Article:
There is no invisible line that keeps addicts on one side and the "well-adjusted" on the other. We're all just a big mess of people struggling to find peace within ourselves.

It's not meant to be a competition of who has it worse. In fact, it's quite the opposite. As a culture of connected human beings, the more we relate to each other, the less harm we do to ourselves and subsequently everyone else. Finding commonalities in addiction helps create empathy. We can support each other more when we understand each other more. And breaking down the stigma of addiction, recognizing the ways in which we are all impacted by it, depathologizing it and taking ownership of it - that's where our power is.

Behaviors of an Addict

Like any other addict, a food addict does their deed in a state of denial, going to whatever measures necessary to get the high, and repeating those measures even when destructive risks appear. That's the behavior of an addict, no matter the substance.

One of the key determinants in addiction is persistence. You continue with the behavior in spite of harmful consequences. However wonderful the feeling of the moment, the consequences of compulsive pleasure-seeking are often devastating and defeating. Yet, in spite of the cost, countless men and women have spent much of their lives in relentless pursuit of those transient moments of heavenly delight.

-Grant Martin, When Good Things Become Addictions

Other behaviors associated with addiction include acting in secrecy, interruptions in interpersonal relationships, preoccupation, neglecting other areas of life, struggling to cease behaviors when desired, minimizing the intensity of the problem, and experiencing withdrawals when abstinent.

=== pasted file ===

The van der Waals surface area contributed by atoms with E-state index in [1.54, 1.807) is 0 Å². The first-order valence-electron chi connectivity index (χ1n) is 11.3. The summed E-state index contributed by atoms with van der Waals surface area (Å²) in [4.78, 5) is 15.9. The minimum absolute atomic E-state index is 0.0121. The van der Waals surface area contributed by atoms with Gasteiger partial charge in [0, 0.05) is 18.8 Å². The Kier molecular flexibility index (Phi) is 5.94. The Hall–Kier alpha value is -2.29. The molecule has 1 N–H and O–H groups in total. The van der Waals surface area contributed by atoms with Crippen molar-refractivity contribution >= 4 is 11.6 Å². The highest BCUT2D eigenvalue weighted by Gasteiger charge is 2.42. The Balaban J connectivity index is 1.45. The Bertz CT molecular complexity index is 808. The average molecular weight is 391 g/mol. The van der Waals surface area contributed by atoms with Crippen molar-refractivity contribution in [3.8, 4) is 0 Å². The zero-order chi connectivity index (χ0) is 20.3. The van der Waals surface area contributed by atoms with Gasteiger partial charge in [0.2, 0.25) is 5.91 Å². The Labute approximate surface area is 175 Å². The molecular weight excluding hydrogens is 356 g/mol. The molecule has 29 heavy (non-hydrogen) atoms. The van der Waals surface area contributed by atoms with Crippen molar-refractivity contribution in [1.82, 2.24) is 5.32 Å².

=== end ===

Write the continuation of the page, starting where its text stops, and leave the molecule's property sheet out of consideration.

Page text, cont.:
Even among clinicians, there are disagreements about what behaviors or substances can qualify as having an addiction associated with them. But in my personal and professional experience, I have found that the vice itself -- an upper, a downer, food, gambling, sex, porn, technology, work, exercise, shopping, other people -- is less important than how much the relationship with the vice is interrupting daily functioning and the user's ability to pursue the life they want.

Addiction as an Attachment Disorder

So if you're still with me, the question might become why? Why do we become so enthralled with the high that we risk our safety? What are we avoiding?

I remember the first AA meeting I ever attended. It was in Malibu probably sometime around 2012. I walked in figuring I'd have nothing in common with alcoholics because alcohol was never particularly appealing to me. I went out of curiosity. I think some part of me knew I was a food addict but couldn't admit it securely enough to attend OA, the meeting more designed for my struggle, instead.

Rather than feel like an outsider, I walked out of that meeting room never having felt more connected to other people in my life. Why? Because while our substance might be different, what we were all at once chasing and running from was exactly the same.

Alcoholism is known to be genetic but while an alcoholic is pre-disposed to reach for the bottle as their vice, what gets them there is what gets a gambling addict to the track, a drug addict to their next high, and a food addict to their next isolated binge.

Whether it is the high of a drug, the low of alcohol, the dominance of sex, the protective walls of clutter, the approval of technology, the distraction of material consumption, the fulfillment of food binging, the penance of starvation, or the exorcism of purging, most addictive behaviors are created from the same selection of ingredients: depression, anxiety, fear, shame, loss, abuse, trauma, unhealthy attachments, and an inability to be with oneself in one’s own skin.

In our addictions, we can become numb, hidden, and granted permission to hate ourselves for our missteps and that's exactly the way we want it because we think it's what we deserve.

Because of a person’s difficulty maintaining emotional closeness with others, certain vulnerable individuals are more likely to substitute a vast array of obsessive-compulsive behaviors (e.g. sex, food, drugs, alcohol, work, gambling, computer games, etc.) that serve as a distraction from the gnawing emptiness and internal discomfort that threatens to overtake them.

-Philip J. Flores